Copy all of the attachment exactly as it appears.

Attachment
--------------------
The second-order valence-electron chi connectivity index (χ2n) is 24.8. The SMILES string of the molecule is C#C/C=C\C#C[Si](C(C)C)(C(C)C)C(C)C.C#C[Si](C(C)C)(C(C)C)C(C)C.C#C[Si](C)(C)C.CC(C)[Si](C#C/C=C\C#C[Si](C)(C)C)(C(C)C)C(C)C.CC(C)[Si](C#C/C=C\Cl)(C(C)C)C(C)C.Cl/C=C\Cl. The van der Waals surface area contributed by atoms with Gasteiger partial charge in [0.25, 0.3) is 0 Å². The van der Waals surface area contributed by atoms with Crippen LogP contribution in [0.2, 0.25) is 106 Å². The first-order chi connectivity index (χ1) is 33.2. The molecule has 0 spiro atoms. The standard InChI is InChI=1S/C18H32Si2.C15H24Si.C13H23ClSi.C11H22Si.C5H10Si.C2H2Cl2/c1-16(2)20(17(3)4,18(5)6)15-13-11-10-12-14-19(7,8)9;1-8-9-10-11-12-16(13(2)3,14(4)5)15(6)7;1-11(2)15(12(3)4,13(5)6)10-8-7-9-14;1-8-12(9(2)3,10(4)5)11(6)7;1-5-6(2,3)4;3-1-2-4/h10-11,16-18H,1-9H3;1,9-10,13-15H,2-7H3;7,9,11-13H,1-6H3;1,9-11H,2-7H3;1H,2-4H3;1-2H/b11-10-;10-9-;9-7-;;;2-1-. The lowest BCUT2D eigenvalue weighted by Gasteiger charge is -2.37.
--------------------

The second-order valence-electron chi connectivity index (χ2n) is 24.8. The SMILES string of the molecule is C#C/C=C\C#C[Si](C(C)C)(C(C)C)C(C)C.C#C[Si](C(C)C)(C(C)C)C(C)C.C#C[Si](C)(C)C.CC(C)[Si](C#C/C=C\C#C[Si](C)(C)C)(C(C)C)C(C)C.CC(C)[Si](C#C/C=C\Cl)(C(C)C)C(C)C.Cl/C=C\Cl. The van der Waals surface area contributed by atoms with Gasteiger partial charge in [0.25, 0.3) is 0 Å². The van der Waals surface area contributed by atoms with Crippen LogP contribution in [0.2, 0.25) is 106 Å². The first-order chi connectivity index (χ1) is 33.2. The molecule has 0 spiro atoms. The standard InChI is InChI=1S/C18H32Si2.C15H24Si.C13H23ClSi.C11H22Si.C5H10Si.C2H2Cl2/c1-16(2)20(17(3)4,18(5)6)15-13-11-10-12-14-19(7,8)9;1-8-9-10-11-12-16(13(2)3,14(4)5)15(6)7;1-11(2)15(12(3)4,13(5)6)10-8-7-9-14;1-8-12(9(2)3,10(4)5)11(6)7;1-5-6(2,3)4;3-1-2-4/h10-11,16-18H,1-9H3;1,9-10,13-15H,2-7H3;7,9,11-13H,1-6H3;1,9-11H,2-7H3;1H,2-4H3;1-2H/b11-10-;10-9-;9-7-;;;2-1-. The lowest BCUT2D eigenvalue weighted by Gasteiger charge is -2.37.